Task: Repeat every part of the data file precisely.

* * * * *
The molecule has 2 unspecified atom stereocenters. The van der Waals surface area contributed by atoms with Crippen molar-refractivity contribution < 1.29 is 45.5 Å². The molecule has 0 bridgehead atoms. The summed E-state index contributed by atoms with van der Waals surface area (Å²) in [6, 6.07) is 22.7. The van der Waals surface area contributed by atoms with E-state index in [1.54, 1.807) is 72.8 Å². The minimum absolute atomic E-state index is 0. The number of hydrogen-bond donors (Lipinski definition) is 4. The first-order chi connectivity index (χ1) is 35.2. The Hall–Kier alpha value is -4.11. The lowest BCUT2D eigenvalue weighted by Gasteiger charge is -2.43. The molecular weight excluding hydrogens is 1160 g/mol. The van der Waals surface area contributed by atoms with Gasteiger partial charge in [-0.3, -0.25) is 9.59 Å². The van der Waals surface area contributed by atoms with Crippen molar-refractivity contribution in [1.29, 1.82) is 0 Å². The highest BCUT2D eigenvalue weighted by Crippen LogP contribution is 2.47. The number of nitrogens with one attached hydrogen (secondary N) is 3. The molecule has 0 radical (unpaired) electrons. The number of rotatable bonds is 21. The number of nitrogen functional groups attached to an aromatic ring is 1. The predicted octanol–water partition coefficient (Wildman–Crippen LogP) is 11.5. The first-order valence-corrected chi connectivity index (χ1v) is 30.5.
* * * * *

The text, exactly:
The molecule has 2 unspecified atom stereocenters. The van der Waals surface area contributed by atoms with Crippen molar-refractivity contribution < 1.29 is 45.5 Å². The molecule has 0 bridgehead atoms. The summed E-state index contributed by atoms with van der Waals surface area (Å²) in [6, 6.07) is 22.7. The van der Waals surface area contributed by atoms with E-state index in [1.54, 1.807) is 72.8 Å². The minimum absolute atomic E-state index is 0. The number of hydrogen-bond donors (Lipinski definition) is 4. The first-order chi connectivity index (χ1) is 35.2. The Hall–Kier alpha value is -4.11. The lowest BCUT2D eigenvalue weighted by Gasteiger charge is -2.43. The molecular weight excluding hydrogens is 1160 g/mol. The van der Waals surface area contributed by atoms with Gasteiger partial charge in [-0.3, -0.25) is 9.59 Å². The van der Waals surface area contributed by atoms with Crippen molar-refractivity contribution in [1.29, 1.82) is 0 Å². The highest BCUT2D eigenvalue weighted by Crippen LogP contribution is 2.47. The number of nitrogens with one attached hydrogen (secondary N) is 3. The molecule has 0 radical (unpaired) electrons. The number of rotatable bonds is 21. The number of nitrogen functional groups attached to an aromatic ring is 1. The predicted octanol–water partition coefficient (Wildman–Crippen LogP) is 11.5. The first-order valence-corrected chi connectivity index (χ1v) is 30.5.